BIBLE STUDY SERIES #536, 537 and 538

3 March, 2002

DEUTERONOMY 32: 1-43 - THE SONG - PART II

By Douglas C. Nesbit, B.A.

Our series of Bible Studies on the Great Plan by which The Almighty God is steadily drawing His Creation towards the perfection of His Kingdom reveals that this plan centres upon the formation of one selected line of people chronicled in The Scriptural Record, which descends through Abraham, Isaac and Jacob, and thence through the whole history of the nation of Israel, and therein to provide, in the person of Jesus Christ, the focal point of His mighty purpose. This series has brought us from the call of Abram in Genesis 12, down to today's study which moves to the second of the final four chapters of Deuteronomy.

We now continue with the reading and study of Deuteronomy 32, of which we had scanned the verses down to verse 43, but of which we left some comments for today's review.

You might wish to have your Bibles open to that 32nd Chapter of Deuteronomy, and follow as we read today's Bible Study Scripture, the better to understand the comments based thereon. Keil and Delitzsch had commented that &Quot;Directly after handing over the book of the law Moses directed the elders of all the tribes, together with the official persons, to gather round him, that he might rehearse to them the ode which he had written for the people. The summons, was addressed to the persons to whom he had given the book of the law. The elders and officers, as the civil authorities of the congregation, were to put the ode in the mouth of the people, i.e. to take care that all the nation should learn it.

The Companion Bible comments may be briefly noted. Verse 4, &Quot;Rock,&Quot; a name for The Lord is used five times in the ode, which is the number of Grace. At verse 8, the division was a pre-determined inheritance, At 10, &Quot;the apple of His eye,&Quot; the Hebrew for apple actually means the hole, gate, or door of the eye. In 15, Jeshurun = the upright one and &Quot;kicked&Quot; = trampled under foot. At 20, &Quot;froward&Quot; = perverse, and at 27, &Quot;behave themselves strangely&Quot; = mistake it, and at 36, &Quot;judge&Quot; = vindicate. Verse 42, &Quot;from the beginning&Quot; = from (the flesh) of the chief leader of.

Keil and Delitzsch devote some 27 pages of commentary to those first 43 verses which we read on our last Study, so we will be hard pressed to meet our objective of relative brevity within the confines of our time today.

They begin: &Quot;In accordance with the object announced in chap. xxxi. 19, this song contrasts the unchangeable fidelity of the Lord with the perversity of His faithless people. After a solemn introduction pointing out the importance of the instruction about to be given (vers. 1-3), this thought is placed in the foreground as the theme of the whole: the Lord is blameless and righteous in His doings, but Israel acts corruptly and perversely; and this is carried out in the first place by showing the folly of the Israelites in rebelling against the Lord (vers. 6-18); secondly, by unfolding the purpose of God to reject and punish the rebellious generation (vers. 19-23); and lastly, by announcing and depicting the fulfilment of this purpose, and the judgment in which the Lord would have mercy upon His servants and annihilate His foes (vers. 34-43). The song embraces the whole of the future history of Israel, and bears all the marks of a prophetic testimony from the mouth of Moses, in the perfectly ideal picture which it draws, on the one hand, of the benefits and blessings conferred by the Lord upon His people; and on the other hand, of the ingratitude with which Israel repaid its God for them all.&Quot; They then draw in a quotation from another source to amplify upon their own thoughts thus: &Quot;This song, soaring as it does to the loftiest heights, moving amidst the richest abundance of pictures of both present and future, with its concise, compressed, and pictorial style, rough, penetrating, and sharp, but full of the holiest solemnity, a witness against the disobedient nation, a celebration of the covenant God, sets before us in miniature a picture of the whole life and conduct of the great man of God, whose office it pre-eminently was to preach condemnation.&Quot;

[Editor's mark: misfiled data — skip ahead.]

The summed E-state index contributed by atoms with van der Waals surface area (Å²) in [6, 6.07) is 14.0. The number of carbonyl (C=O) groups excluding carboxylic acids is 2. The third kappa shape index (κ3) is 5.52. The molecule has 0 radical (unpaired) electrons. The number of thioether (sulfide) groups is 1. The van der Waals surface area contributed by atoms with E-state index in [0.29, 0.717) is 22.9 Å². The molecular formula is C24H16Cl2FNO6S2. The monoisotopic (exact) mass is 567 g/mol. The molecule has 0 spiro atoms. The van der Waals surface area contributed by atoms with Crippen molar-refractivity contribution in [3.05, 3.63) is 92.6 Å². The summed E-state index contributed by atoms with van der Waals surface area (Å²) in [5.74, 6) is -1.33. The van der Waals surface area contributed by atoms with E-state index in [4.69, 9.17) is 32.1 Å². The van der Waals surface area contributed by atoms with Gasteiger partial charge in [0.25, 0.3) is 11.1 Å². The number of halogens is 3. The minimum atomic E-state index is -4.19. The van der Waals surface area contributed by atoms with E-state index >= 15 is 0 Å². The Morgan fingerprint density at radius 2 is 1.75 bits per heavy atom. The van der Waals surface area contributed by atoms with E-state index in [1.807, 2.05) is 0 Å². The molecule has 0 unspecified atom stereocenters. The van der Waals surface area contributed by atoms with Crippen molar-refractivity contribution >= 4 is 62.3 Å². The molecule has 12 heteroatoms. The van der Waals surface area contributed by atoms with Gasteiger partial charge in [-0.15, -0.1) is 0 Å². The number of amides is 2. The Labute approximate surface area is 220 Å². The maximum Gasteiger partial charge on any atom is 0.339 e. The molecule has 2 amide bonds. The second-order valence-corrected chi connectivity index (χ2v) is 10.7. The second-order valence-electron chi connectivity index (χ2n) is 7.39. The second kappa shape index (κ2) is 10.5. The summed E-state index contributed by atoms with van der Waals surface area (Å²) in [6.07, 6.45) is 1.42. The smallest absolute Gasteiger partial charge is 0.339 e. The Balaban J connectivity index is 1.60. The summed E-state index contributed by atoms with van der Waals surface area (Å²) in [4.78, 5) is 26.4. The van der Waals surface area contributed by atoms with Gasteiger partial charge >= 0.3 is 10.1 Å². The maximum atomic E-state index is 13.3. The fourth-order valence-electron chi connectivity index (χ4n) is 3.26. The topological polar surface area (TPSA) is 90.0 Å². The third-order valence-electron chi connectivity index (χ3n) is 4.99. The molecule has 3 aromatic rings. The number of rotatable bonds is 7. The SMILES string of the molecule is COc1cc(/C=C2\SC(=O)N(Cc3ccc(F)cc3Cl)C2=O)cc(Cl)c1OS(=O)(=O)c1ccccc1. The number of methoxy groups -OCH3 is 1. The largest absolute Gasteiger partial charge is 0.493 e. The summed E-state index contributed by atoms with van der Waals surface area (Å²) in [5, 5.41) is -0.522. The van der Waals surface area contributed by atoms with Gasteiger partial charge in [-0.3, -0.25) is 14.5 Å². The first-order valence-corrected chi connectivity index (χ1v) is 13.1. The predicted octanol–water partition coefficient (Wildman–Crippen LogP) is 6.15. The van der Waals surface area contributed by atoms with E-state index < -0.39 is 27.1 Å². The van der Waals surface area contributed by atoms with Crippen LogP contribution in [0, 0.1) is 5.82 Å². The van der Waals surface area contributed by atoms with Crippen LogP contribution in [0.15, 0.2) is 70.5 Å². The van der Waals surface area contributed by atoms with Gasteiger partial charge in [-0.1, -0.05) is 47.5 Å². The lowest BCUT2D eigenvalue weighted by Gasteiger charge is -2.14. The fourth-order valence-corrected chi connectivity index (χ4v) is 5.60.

Keil and Delitzsch then continue: &Quot;It is true that the persons addressed in this ode are not the contemporaries of Moses, but the Israelites in Canaan, when they had grown haughty in the midst of the rich abundance of its blessings, and had fallen away from the Lord, so that the times when God led the people through the wilderness to Canaan are represented as days long past away. But this, the stand-point of the ode, is not to be identified with the poet's own time. It is rather a prophetic anticipation of the future... .&Quot;